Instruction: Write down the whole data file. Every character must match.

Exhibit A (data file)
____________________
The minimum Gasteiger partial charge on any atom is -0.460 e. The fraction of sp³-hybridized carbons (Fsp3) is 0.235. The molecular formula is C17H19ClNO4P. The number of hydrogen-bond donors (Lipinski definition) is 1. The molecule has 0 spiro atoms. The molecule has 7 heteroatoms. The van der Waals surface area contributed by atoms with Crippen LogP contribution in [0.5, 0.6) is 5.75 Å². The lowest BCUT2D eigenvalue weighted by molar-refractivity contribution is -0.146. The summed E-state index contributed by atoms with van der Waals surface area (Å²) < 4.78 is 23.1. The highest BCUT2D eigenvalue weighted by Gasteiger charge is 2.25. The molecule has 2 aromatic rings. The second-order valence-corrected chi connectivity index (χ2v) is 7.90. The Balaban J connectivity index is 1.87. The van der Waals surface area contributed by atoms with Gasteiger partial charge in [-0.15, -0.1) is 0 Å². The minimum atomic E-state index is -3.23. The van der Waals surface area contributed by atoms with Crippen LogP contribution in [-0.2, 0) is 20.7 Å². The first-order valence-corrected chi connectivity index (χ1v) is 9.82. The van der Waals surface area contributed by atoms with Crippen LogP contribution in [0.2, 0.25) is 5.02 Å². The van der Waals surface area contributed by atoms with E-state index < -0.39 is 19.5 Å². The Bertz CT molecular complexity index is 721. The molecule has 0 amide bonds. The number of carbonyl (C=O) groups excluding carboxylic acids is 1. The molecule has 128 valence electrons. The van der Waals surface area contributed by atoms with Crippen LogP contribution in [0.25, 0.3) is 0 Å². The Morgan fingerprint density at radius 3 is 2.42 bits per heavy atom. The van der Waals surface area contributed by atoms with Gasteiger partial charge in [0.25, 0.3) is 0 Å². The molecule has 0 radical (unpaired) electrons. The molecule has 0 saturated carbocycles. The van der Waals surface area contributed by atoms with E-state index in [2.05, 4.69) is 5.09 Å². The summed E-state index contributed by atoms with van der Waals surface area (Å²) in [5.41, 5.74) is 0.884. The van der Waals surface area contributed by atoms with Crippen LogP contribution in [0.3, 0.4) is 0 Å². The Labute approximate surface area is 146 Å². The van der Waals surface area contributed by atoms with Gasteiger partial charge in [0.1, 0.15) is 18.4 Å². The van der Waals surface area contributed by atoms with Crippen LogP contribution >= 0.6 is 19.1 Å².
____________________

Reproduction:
The minimum Gasteiger partial charge on any atom is -0.460 e. The fraction of sp³-hybridized carbons (Fsp3) is 0.235. The molecular formula is C17H19ClNO4P. The number of hydrogen-bond donors (Lipinski definition) is 1. The molecule has 0 spiro atoms. The molecule has 7 heteroatoms. The van der Waals surface area contributed by atoms with Crippen LogP contribution in [0.5, 0.6) is 5.75 Å². The lowest BCUT2D eigenvalue weighted by molar-refractivity contribution is -0.146. The summed E-state index contributed by atoms with van der Waals surface area (Å²) < 4.78 is 23.1. The highest BCUT2D eigenvalue weighted by Gasteiger charge is 2.25. The molecule has 2 aromatic rings. The second-order valence-corrected chi connectivity index (χ2v) is 7.90. The Balaban J connectivity index is 1.87. The van der Waals surface area contributed by atoms with Gasteiger partial charge in [-0.15, -0.1) is 0 Å². The minimum atomic E-state index is -3.23. The van der Waals surface area contributed by atoms with Crippen LogP contribution in [-0.2, 0) is 20.7 Å². The first-order valence-corrected chi connectivity index (χ1v) is 9.82. The van der Waals surface area contributed by atoms with Crippen LogP contribution in [0.2, 0.25) is 5.02 Å². The van der Waals surface area contributed by atoms with E-state index < -0.39 is 19.5 Å². The Bertz CT molecular complexity index is 721. The molecule has 0 amide bonds. The number of carbonyl (C=O) groups excluding carboxylic acids is 1. The molecule has 128 valence electrons. The van der Waals surface area contributed by atoms with Crippen LogP contribution in [0.25, 0.3) is 0 Å². The Morgan fingerprint density at radius 3 is 2.42 bits per heavy atom. The van der Waals surface area contributed by atoms with Gasteiger partial charge in [0.25, 0.3) is 0 Å². The molecule has 0 radical (unpaired) electrons. The molecule has 0 saturated carbocycles. The van der Waals surface area contributed by atoms with E-state index in [2.05, 4.69) is 5.09 Å². The summed E-state index contributed by atoms with van der Waals surface area (Å²) in [5.41, 5.74) is 0.884. The van der Waals surface area contributed by atoms with Crippen LogP contribution in [0.3, 0.4) is 0 Å². The Labute approximate surface area is 146 Å². The van der Waals surface area contributed by atoms with Gasteiger partial charge in [0.1, 0.15) is 18.4 Å². The van der Waals surface area contributed by atoms with Crippen LogP contribution >= 0.6 is 19.1 Å².